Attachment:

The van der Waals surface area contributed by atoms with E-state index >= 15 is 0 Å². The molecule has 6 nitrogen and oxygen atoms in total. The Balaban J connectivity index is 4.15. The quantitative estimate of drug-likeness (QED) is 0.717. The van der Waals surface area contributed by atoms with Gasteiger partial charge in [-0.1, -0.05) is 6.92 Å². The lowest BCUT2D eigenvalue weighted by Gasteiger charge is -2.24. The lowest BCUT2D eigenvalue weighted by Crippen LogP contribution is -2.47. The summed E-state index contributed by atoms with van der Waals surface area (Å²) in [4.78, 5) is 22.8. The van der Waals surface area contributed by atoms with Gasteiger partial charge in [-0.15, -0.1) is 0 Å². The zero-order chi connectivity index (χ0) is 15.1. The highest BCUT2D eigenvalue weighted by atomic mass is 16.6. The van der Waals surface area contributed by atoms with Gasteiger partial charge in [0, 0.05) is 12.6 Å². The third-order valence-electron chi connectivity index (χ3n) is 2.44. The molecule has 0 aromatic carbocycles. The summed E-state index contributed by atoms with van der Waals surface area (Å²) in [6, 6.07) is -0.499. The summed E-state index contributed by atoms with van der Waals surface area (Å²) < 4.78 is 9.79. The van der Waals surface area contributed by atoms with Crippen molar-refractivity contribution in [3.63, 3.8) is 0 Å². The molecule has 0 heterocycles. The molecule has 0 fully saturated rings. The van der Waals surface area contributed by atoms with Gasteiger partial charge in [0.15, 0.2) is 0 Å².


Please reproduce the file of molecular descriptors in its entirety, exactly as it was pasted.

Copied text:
The van der Waals surface area contributed by atoms with E-state index >= 15 is 0 Å². The molecule has 6 nitrogen and oxygen atoms in total. The Balaban J connectivity index is 4.15. The quantitative estimate of drug-likeness (QED) is 0.717. The van der Waals surface area contributed by atoms with Gasteiger partial charge in [-0.1, -0.05) is 6.92 Å². The lowest BCUT2D eigenvalue weighted by Gasteiger charge is -2.24. The lowest BCUT2D eigenvalue weighted by Crippen LogP contribution is -2.47. The summed E-state index contributed by atoms with van der Waals surface area (Å²) in [4.78, 5) is 22.8. The van der Waals surface area contributed by atoms with Gasteiger partial charge in [-0.15, -0.1) is 0 Å². The zero-order chi connectivity index (χ0) is 15.1. The highest BCUT2D eigenvalue weighted by atomic mass is 16.6. The van der Waals surface area contributed by atoms with Gasteiger partial charge in [0, 0.05) is 12.6 Å². The third-order valence-electron chi connectivity index (χ3n) is 2.44. The molecule has 0 aromatic carbocycles. The summed E-state index contributed by atoms with van der Waals surface area (Å²) in [6, 6.07) is -0.499. The summed E-state index contributed by atoms with van der Waals surface area (Å²) < 4.78 is 9.79. The van der Waals surface area contributed by atoms with Crippen molar-refractivity contribution in [3.63, 3.8) is 0 Å². The molecule has 0 heterocycles. The molecule has 0 fully saturated rings. The van der Waals surface area contributed by atoms with Gasteiger partial charge in [0.15, 0.2) is 0 Å².